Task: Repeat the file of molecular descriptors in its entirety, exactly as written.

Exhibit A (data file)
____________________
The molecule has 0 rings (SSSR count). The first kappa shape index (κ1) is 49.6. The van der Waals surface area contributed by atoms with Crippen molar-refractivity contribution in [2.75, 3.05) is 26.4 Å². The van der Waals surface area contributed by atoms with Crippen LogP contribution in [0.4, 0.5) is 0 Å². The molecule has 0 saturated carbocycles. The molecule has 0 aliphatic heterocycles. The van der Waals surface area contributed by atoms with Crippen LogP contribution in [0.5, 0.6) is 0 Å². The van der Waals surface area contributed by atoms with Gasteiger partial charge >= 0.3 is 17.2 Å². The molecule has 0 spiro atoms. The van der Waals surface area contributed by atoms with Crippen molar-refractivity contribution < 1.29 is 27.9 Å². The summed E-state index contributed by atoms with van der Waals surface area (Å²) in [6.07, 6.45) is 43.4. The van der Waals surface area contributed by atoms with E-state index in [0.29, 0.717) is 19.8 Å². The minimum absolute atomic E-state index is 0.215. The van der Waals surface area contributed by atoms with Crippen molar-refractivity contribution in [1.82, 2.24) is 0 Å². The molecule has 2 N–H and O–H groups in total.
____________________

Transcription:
The molecule has 0 rings (SSSR count). The first kappa shape index (κ1) is 49.6. The van der Waals surface area contributed by atoms with Crippen molar-refractivity contribution in [2.75, 3.05) is 26.4 Å². The van der Waals surface area contributed by atoms with Crippen LogP contribution in [0.4, 0.5) is 0 Å². The molecule has 0 saturated carbocycles. The molecule has 0 aliphatic heterocycles. The van der Waals surface area contributed by atoms with Crippen LogP contribution in [0.5, 0.6) is 0 Å². The van der Waals surface area contributed by atoms with Gasteiger partial charge >= 0.3 is 17.2 Å². The molecule has 0 spiro atoms. The van der Waals surface area contributed by atoms with Crippen molar-refractivity contribution < 1.29 is 27.9 Å². The summed E-state index contributed by atoms with van der Waals surface area (Å²) in [6.07, 6.45) is 43.4. The van der Waals surface area contributed by atoms with E-state index in [0.29, 0.717) is 19.8 Å². The minimum absolute atomic E-state index is 0.215. The van der Waals surface area contributed by atoms with Crippen molar-refractivity contribution in [1.82, 2.24) is 0 Å². The molecule has 2 N–H and O–H groups in total.